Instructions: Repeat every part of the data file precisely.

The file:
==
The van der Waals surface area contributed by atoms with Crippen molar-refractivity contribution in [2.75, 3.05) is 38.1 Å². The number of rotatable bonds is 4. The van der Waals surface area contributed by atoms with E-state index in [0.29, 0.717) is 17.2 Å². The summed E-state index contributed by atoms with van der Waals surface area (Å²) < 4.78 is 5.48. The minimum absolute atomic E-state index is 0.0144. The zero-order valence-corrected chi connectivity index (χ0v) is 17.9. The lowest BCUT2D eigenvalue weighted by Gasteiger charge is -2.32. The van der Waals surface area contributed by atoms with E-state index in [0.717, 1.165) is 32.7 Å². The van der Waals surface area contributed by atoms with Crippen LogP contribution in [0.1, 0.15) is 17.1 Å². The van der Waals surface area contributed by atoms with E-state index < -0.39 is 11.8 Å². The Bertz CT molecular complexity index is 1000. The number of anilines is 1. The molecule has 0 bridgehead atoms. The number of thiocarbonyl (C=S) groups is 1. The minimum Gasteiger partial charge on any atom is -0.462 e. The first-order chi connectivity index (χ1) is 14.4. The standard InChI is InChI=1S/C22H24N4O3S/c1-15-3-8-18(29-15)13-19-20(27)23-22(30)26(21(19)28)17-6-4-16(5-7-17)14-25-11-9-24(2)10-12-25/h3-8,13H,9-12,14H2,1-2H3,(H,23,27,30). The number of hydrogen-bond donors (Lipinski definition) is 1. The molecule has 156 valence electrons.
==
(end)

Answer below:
The van der Waals surface area contributed by atoms with Crippen molar-refractivity contribution in [2.75, 3.05) is 38.1 Å². The number of rotatable bonds is 4. The van der Waals surface area contributed by atoms with E-state index in [0.29, 0.717) is 17.2 Å². The summed E-state index contributed by atoms with van der Waals surface area (Å²) < 4.78 is 5.48. The minimum absolute atomic E-state index is 0.0144. The zero-order valence-corrected chi connectivity index (χ0v) is 17.9. The lowest BCUT2D eigenvalue weighted by Gasteiger charge is -2.32. The van der Waals surface area contributed by atoms with E-state index in [0.717, 1.165) is 32.7 Å². The van der Waals surface area contributed by atoms with Crippen LogP contribution in [0.1, 0.15) is 17.1 Å². The van der Waals surface area contributed by atoms with E-state index < -0.39 is 11.8 Å². The Bertz CT molecular complexity index is 1000. The number of anilines is 1. The molecule has 0 bridgehead atoms. The number of thiocarbonyl (C=S) groups is 1. The minimum Gasteiger partial charge on any atom is -0.462 e. The first-order chi connectivity index (χ1) is 14.4. The standard InChI is InChI=1S/C22H24N4O3S/c1-15-3-8-18(29-15)13-19-20(27)23-22(30)26(21(19)28)17-6-4-16(5-7-17)14-25-11-9-24(2)10-12-25/h3-8,13H,9-12,14H2,1-2H3,(H,23,27,30). The number of hydrogen-bond donors (Lipinski definition) is 1. The molecule has 156 valence electrons.